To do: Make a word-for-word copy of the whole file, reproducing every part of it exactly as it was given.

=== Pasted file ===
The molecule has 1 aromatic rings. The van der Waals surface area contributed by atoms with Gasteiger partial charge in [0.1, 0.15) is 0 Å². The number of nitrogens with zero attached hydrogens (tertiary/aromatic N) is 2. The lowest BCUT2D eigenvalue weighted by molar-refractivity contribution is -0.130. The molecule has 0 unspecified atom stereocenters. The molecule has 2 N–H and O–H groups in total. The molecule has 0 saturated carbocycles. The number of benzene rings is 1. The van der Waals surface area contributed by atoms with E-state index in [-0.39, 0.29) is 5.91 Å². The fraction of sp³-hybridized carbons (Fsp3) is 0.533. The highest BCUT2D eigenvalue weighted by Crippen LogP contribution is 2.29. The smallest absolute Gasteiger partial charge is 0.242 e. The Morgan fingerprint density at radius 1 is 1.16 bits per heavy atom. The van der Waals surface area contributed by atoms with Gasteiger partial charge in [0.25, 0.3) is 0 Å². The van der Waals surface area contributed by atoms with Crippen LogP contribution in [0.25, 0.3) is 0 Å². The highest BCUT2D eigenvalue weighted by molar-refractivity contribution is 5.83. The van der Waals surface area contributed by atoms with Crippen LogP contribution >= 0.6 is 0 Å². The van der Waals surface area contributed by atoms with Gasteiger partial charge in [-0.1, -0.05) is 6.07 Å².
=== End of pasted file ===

The molecule has 1 aromatic rings. The van der Waals surface area contributed by atoms with Gasteiger partial charge in [0.1, 0.15) is 0 Å². The number of nitrogens with zero attached hydrogens (tertiary/aromatic N) is 2. The lowest BCUT2D eigenvalue weighted by molar-refractivity contribution is -0.130. The molecule has 0 unspecified atom stereocenters. The molecule has 2 N–H and O–H groups in total. The molecule has 0 saturated carbocycles. The number of benzene rings is 1. The van der Waals surface area contributed by atoms with E-state index in [-0.39, 0.29) is 5.91 Å². The fraction of sp³-hybridized carbons (Fsp3) is 0.533. The highest BCUT2D eigenvalue weighted by Crippen LogP contribution is 2.29. The smallest absolute Gasteiger partial charge is 0.242 e. The Morgan fingerprint density at radius 1 is 1.16 bits per heavy atom. The van der Waals surface area contributed by atoms with Gasteiger partial charge in [0.25, 0.3) is 0 Å². The van der Waals surface area contributed by atoms with Crippen LogP contribution in [0.25, 0.3) is 0 Å². The highest BCUT2D eigenvalue weighted by molar-refractivity contribution is 5.83. The van der Waals surface area contributed by atoms with Crippen LogP contribution >= 0.6 is 0 Å². The van der Waals surface area contributed by atoms with Gasteiger partial charge in [-0.1, -0.05) is 6.07 Å².